There are 4,000,000 pints of Guinness made each day at the St. James Gate Brewery in Ireland. Before you sip one in celebration of St. Patrick’s Day, belly up with Fergal Murray, Guinness’s master brewer, who recently came to DC to check out who pours the perfect pint—and to lobby Congress to make St. Patrick’s Day a national holiday.
After ten years with Guinness, you became a master brewer. What’s involved in that?
“You’ve got to learn your trade. Anyone can sit and take an exam to become a master brewer, but you really need to spend years floating around the departments to learn how it all works: the brewing, the bottling, the production, how to meet the demands of the global market, the whole process. The accreditation isn’t an easy task. It’s like a master’s degree.”
Tell me about the six-step process to pouring the perfect pint.
“Start with a clean, dry glass. Hold it at a 45-degree angle under the tap. Don’t let the spout touch the beer or the glass. Open the tap and let the beer flow in smoothly until the glass is three-quarters of the way full. Straighten the glass and let the beer settle so the head can build and strengthen. Top off the glass so you create a dome with the head.”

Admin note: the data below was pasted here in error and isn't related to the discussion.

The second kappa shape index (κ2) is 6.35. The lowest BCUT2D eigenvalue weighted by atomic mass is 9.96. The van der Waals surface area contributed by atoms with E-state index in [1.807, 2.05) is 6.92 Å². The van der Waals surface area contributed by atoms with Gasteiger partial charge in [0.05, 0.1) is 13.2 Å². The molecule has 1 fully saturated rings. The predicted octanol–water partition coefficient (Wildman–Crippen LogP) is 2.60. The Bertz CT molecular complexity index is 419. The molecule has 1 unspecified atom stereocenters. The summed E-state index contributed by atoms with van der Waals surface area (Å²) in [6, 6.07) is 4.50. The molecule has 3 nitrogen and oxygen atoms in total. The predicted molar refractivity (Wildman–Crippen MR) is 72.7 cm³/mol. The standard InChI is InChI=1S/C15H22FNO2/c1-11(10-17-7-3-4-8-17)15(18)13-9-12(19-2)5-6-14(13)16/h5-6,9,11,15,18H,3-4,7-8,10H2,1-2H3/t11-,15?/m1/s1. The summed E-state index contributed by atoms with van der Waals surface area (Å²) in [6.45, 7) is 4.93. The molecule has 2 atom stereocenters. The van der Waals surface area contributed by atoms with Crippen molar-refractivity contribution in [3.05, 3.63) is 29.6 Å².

Who in Washington pours a perfect pint?
“I did a whirlwind tour to see how some of the local bartenders are doing. I went to Fadó, James Hoban’s, McFaddens, Four Courts, and the Irish Channel. They’re all doing a fantastic job.”
If there’s a way to pour the perfect pint? Is there a way to drink it?
“You want to hold it so you can drink through the head. You don’t want to drink the head. It’s not a cappuccino. Leave the cream for the last moment.”
One of the reasons you’re here in DC is because of Proposition 317. Tell us about that.
“We’re asking Congress to declare St. Patrick’s Day a national holiday. I was at an event the other day with a number of congressmen. They all learned how to pour the perfect pint and seemed to support the idea of a national holiday. And why not? If you take the spirit of the day, what does that mean? It’s about being friendly and letting the cares of the world go away.”
How is St. Patrick’s Day typically celebrated in Ireland?
“Americans really put the celebration into it. We can be Irish 365 days of the year, so we don’t have to cram it all in on one day. We have parades and a family day. It’s more like your Independence Day. We don’t all end up in a pub.”
What are you doing to celebrate St. Patrick’s Day?
“I have to work a little bit. I’m heading up to New York to ring the stock-exchange bell. Then I’ll have a pint to wish St. Patrick a happy birthday.”
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